The grass genera of the world
~ Luziola (L. fluitans, = H. caroliensis
Habit, vegetative morphology. Perennial; a slender aquatic, floating or with trailing culms 30–100 cm long. Culms herbaceous; branched above. Leaves not basally aggregated; with auricular setae (usually 2 or 3 on either side). Leaf blades narrow; 2–5 mm wide (by 2–6 cm long); flat. Ligule an unfringed membrane; 0.5–1 mm long.
Reproductive organization. Plants monoecious with all the fertile spikelets unisexual; without hermaphrodite florets. The spikelets of sexually distinct forms on the same plant; female-only and male-only. The male and female-fertile spikelets in different inflorescences (male spikelets in small few-flowered terminal panicles or racemes, female spikelets axillary, solitary or in few-flowered racemes). The spikelets overtly heteromorphic.
Inflorescence. Inflorescence reduced to a single spikelet, or few spikeleted; a single raceme, or paniculate; espatheate; not comprising partial inflorescences and foliar organs. Spikelet-bearing axes persistent.
Female-sterile spikelets. Male spikelets about 4 mm long, 1-flowered, the lemma thin and 7-nerved the palea thin and 2-nerved, the floret with 6 free stamens. The male spikelets without glumes; 1 floreted. Male florets 6 staminate. The staminal filaments free.
Female-fertile spikelets. Spikelets unconventional (through lacking organs, presumably glumes); 2 mm long; not noticeably compressed to compressed dorsiventrally; abscising below the spikelet. Rachilla terminated by a female-fertile floret.
Glumes absent. Spikelets with female-fertile florets only; without proximal incomplete florets.
Female-fertile florets 1. Lemmas not becoming indurated (thin); entire; pointed; hairless; without a germination flap; 5–7 nerved. Palea present; relatively long (thin); not indurated; several nerved (4–7); one-keeled. Stamens 0. Styles fused (?). Stigmas 2 (long).
Fruit, embryo and seedling. Pericarp fused.
Abaxial leaf blade epidermis. Costal/intercostal zonation conspicuous. Papillae present; costal. Intercostal papillae complex - one large papilla on each long-cell and interstomatal, itself covered by the numerous, minute papillae which extend over most of the cell surface. Long-cells markedly different in shape costally and intercostally (the costals much narrower and more regular); of similar wall thickness costally and intercostally (thin walled). Mid-intercostal long-cells irregular, but rectangular; having markedly sinuous walls. Microhairs present (detectable by the bases, but hard to locate and none seen in good condition); ostensibly one-celled (cf. Luziola?); minute. Stomata fairly common (in single files near the costal zones); 18–21 microns long. Subsidiaries often papillate (two papillae each, near their ends). Guard-cells deeply sunken amongst the surrounding papillate cells. Intercostal short-cells common; silicified. Intercostal silica bodies oryzoid-type. Costal short-cells conspicuously in long rows. Costal silica bodies panicoid-type; exclusively dumb-bell shaped (short).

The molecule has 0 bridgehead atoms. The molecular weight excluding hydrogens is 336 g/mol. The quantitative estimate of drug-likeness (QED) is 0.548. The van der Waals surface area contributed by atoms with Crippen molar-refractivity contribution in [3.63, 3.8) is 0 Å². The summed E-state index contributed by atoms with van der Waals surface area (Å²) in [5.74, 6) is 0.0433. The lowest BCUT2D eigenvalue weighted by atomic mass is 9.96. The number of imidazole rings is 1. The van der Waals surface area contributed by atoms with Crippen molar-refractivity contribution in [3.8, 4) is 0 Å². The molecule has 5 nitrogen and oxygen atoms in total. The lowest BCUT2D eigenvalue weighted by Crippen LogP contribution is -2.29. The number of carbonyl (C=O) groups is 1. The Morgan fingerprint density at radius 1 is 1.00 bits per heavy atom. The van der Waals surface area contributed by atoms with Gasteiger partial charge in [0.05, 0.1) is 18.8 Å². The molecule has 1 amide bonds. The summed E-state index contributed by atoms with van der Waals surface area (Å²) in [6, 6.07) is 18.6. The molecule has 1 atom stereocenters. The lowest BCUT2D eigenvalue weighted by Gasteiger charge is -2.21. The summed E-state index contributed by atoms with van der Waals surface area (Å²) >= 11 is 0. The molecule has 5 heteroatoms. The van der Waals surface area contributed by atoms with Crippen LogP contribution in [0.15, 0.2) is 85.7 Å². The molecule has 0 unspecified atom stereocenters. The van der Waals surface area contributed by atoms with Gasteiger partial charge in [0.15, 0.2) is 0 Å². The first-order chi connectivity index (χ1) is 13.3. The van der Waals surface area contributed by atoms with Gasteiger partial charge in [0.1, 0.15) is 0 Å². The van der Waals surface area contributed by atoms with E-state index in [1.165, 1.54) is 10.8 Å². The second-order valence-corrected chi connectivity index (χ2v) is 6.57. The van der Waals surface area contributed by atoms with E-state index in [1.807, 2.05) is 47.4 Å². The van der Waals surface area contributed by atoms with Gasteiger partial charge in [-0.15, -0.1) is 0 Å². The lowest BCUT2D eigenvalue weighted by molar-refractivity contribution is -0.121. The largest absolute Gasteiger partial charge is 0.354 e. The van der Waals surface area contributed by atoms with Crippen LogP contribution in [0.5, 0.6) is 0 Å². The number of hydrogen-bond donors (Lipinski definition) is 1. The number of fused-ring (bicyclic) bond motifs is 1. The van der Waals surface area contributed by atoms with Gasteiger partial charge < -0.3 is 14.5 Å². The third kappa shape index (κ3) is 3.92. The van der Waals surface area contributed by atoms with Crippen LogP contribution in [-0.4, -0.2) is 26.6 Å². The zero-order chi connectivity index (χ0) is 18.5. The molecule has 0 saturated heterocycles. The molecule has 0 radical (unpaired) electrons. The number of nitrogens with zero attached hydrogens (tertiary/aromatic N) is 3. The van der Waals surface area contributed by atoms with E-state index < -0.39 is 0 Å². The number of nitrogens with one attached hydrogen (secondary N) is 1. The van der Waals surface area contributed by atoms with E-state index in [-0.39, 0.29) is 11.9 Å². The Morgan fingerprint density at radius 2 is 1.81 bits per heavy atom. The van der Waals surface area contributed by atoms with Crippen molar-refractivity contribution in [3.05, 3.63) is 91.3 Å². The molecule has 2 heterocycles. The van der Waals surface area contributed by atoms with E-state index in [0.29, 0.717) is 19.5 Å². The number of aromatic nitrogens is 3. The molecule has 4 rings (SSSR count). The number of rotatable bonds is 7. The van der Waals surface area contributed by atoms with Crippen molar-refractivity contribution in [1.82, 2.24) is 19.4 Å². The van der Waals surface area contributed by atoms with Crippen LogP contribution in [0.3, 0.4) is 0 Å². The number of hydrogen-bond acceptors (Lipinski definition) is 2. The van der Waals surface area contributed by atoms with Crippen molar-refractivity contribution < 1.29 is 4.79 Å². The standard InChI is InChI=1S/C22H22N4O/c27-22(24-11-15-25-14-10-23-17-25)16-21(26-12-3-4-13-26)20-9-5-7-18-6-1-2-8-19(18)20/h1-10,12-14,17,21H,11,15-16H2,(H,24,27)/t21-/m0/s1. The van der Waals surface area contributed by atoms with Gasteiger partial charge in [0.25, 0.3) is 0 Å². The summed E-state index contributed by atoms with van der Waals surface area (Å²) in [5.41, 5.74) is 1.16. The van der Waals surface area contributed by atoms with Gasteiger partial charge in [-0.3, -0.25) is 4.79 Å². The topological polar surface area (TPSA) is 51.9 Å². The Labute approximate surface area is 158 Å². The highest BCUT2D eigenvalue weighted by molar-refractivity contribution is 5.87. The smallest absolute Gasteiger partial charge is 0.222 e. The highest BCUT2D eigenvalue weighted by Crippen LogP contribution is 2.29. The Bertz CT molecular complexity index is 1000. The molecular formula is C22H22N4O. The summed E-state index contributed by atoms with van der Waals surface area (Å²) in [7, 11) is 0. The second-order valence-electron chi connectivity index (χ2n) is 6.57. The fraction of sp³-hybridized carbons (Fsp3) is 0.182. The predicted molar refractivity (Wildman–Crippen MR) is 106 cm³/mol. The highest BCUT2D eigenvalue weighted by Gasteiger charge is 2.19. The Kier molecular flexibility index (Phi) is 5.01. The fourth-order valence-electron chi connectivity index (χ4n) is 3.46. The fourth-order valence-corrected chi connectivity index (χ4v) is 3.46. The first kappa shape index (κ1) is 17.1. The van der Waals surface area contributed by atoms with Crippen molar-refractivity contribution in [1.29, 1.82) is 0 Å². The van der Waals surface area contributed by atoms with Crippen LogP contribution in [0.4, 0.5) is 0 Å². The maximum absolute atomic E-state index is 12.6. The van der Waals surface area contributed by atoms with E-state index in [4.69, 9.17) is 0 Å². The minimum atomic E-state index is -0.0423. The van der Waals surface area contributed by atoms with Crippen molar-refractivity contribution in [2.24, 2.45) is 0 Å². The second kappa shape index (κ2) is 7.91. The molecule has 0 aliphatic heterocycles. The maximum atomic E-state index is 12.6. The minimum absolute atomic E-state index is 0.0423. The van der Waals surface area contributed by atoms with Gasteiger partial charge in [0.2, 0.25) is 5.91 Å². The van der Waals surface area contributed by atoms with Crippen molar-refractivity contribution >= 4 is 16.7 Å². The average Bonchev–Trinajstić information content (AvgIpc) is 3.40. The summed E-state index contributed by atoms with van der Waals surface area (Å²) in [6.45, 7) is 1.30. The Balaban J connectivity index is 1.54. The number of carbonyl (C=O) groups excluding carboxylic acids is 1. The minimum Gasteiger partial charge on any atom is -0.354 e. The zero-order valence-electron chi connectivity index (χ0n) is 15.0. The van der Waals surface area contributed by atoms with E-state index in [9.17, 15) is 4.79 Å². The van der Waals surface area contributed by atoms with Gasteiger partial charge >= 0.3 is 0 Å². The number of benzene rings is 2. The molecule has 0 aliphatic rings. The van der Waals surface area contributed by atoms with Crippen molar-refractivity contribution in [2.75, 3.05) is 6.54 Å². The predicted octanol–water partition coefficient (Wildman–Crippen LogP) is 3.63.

Transverse section of leaf blade, physiology. C3; XyMS+. Mesophyll without adaxial palisade; probably with arm cells (but the material seen very poor); without fusoids. Midrib fairly conspicuous (by its larger bundle); with one bundle only. The lamina symmetrical on either side of the midrib. Bulliforms present in discrete, regular adaxial groups (a large group in each intercostal zone); in simple fans. All the vascular bundles accompanied by sclerenchyma. Combined sclerenchyma girders present (with all the bundles). Sclerenchyma all associated with vascular bundles.
Cytology. Chromosome base number, x = 12. 2n = 24.
Classification. Watson & Dallwitz (1994): Bambusoideae; Oryzodae; Oryzeae. Soreng et al. (2015): Oryzoideae; Oryzeae; Zizaniinae. 1 species.
Distribution, phytogeography, ecology. Southeast U.S.A.
References, etc. Leaf anatomical: this project.
Special comments. Fruit data wanting. Illustrations. • H. caroliniensis: P. Beauv. (1812)
We advise against extracting comparative information from the descriptions. This is much more easily achieved using the DELTA data files or the interactive key, which allows access to the character list, illustrations, full and partial descriptions, diagnostic descriptions, differences and similarities between taxa, lists of taxa exhibiting or lacking specified attributes, distributions of character states within any set of taxa, geographical distribution, and classifications. See also Guidelines for using data taken from Web publications.
Cite this publication as: ‘Watson, L., Macfarlane, T.D., and Dallwitz, M.J. 1992 onwards. The grass genera of the world: descriptions, illustrations, identification, and information retrieval; including synonyms, morphology, anatomy, physiology, phytochemistry, cytology, classification, pathogens, world and local distribution, and references. Version: 13th November 2017. delta-intkey.com/grass’.